Israel's Good Name

University Trip: Nachal Chever & the Southern Judean Desert

In Israel, Judea on May 22, 2022 at 7:30 AM

Following my university department’s field trips to various sites in the northern and central regions of the Judean Desert, we set out in the middle of January for the final trip of the series led by Dr Dvir Raviv, destined for the desert’s southern third. It was a long sleepy bus ride from the BIU campus to our first stop of the day, some obscure location in the arid desert. Deposited at the side of the road near the Bedouin sprawl of Az-Zuweidin, we began to hike over rocky, jagged hills in the direction of Nachal Chever.

The first hike of the day

The first hike of the day

It was a nice morning hike through the arid land, passing a few Bedouin women engaged in agricultural labour and a clumping of their houses, as we made our way to the first lookout. There, perched over Nachal Chever, we learned about the geological makeup of the region, and made note of the nearby Sela Cave, a few unassuming holes on the opposing hillside.

The winding Nachal Chever

The winding Nachal Chever

We were joined by some curious Bedouins and their hounds, two of the youths sitting down alongside us on the craggy rocks. After the educational overview, we took leave of our Bedouin hosts and began the slow descent towards the winding wadi.

Curious Bedouin hounds

Curious Bedouin hounds

Our hike took an easternly direction, passing a few flushed larks and mourning wheatears as our party traversed the dried streambed with purposeful speed. The land opened up to a relatively flat plateau with a few conical peaks up ahead, and then our trail turned due southeast.

The end of the easy hiking

The end of the easy hiking

The leisurely hike became a great deal more difficult as we huffed our way up the steep dirt road in the direction of one of the nearby ridges. The ascent was challenging, but awaiting us at the top was respite at an interesting graffiti-marked hull of an old building. It was the ruins of Umm Daraj, an abandoned Jordanian military police station from the pre-1967 period, which commanded the entire region during Jordanian rule.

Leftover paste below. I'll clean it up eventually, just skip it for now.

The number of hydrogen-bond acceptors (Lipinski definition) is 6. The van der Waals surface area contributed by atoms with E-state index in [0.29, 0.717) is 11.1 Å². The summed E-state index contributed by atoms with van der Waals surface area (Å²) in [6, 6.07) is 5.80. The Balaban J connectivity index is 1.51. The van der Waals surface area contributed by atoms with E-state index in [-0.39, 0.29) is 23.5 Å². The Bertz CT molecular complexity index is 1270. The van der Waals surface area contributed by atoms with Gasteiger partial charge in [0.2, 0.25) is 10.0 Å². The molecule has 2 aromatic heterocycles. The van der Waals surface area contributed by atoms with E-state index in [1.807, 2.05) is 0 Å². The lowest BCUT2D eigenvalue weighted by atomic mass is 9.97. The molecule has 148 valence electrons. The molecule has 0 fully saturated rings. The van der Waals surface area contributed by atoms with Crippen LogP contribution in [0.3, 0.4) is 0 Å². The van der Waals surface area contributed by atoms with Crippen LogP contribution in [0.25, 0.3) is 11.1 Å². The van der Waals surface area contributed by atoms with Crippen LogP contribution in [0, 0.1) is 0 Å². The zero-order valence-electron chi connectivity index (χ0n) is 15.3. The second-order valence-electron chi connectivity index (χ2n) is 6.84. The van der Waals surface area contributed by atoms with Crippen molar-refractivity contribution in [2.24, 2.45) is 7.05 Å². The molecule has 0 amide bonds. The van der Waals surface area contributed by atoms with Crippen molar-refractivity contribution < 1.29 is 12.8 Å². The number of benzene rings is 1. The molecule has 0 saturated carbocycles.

The ruins of Umm Daraj

The ruins of Umm Daraj

We were not there for the recent history lesson, but rather for the incredible, panoramic view of the surrounding area. It was the heat of the day, and we were all alone in the wilderness but for a few shepherds and their flock, grazing on the ridge behind us. We drank in the deep desert scenery, resting in the shade of the vanquished walls, as Dvir taught us more about the importance of our current location from a topographical standpoint.

Peering out at the vista

Peering out at the vista

Hiking our way back down and towards the waiting bus, we passed a few brown-necked ravens and desert larks, which were added to my current year list. As we drove along the rough roads, I happened to glance out of the bus window to see a rather dark little owl perched on a pipe that ran parallel to the road. It was unfazed by our rumbling presence, but seeing it filled me with an indescribable joy which can hardly be put into words.

An inquisitive mourning wheatear

An inquisitive mourning wheatear

Driving along, passing some grazing camels, the bus then brought us to Mitzpe Yair, a Jewish village nearby, where we looked out at the geological formations of the surrounding area. From there we drove down to the city of Arad, and had a small break at a gas station where I found some delightful canned honey and salt peanuts.

Mesmerising desert landscapes

Mesmerising desert landscapes

Looping back north a bit, the bus deposited us once again at the side of the road, this time at a sign announcing the Judean Desert Nature Reserve. We were headed for Givat Gorni, a flat ridge that overlooks a small valley of sorts and affords a picturesque view of the surroundings. It was getting late and Givat Gorni was just a bit too far to reach given the time that we had left before dusk, so we walked alongside an established biking path, and settled down at a spot where we could enjoy the view comfortably.

Walking the plateau towards Givat Gorni

Walking the plateau towards Givat Gorni

However, it wasn’t really all that comfortable; there was a howling, bitterly cold wind that cut into us, despite our attempts to avoid it. The sun was slowly sinking towards the opposing landscape, and it was time to head back. Descending from the ridge, the hike was easier now and we moved at a fast clip, the bus waiting for us patiently down at the roadside.

Dvir lecturing in the howling winds

Dvir lecturing in the howling winds

Trotting down, we passed the last few wheatears still visible and boarded the bus for the long drive back. It was an incredible three days of intense desert hiking, and despite how tiring it was, we all had a rewarding time as we traversed the remarkable Judean Desert. From a personal perspective, I gained appreciation for the geological aspect, something that I had generally ignored in the past, and was thankful for the opportunity to see so many new places in Israel.

The end of a series

The end of a series

Delightful as this series was, there is always more to do in life and this coming summer, Dr Dvir Raviv is launching a new archaeological excavation at a yet-unexcavated biblical site, Tel Timna in the Shomron. I don’t know yet if I will be attending, but everyone is welcome to join in on the excitement – more information can be seen HERE.

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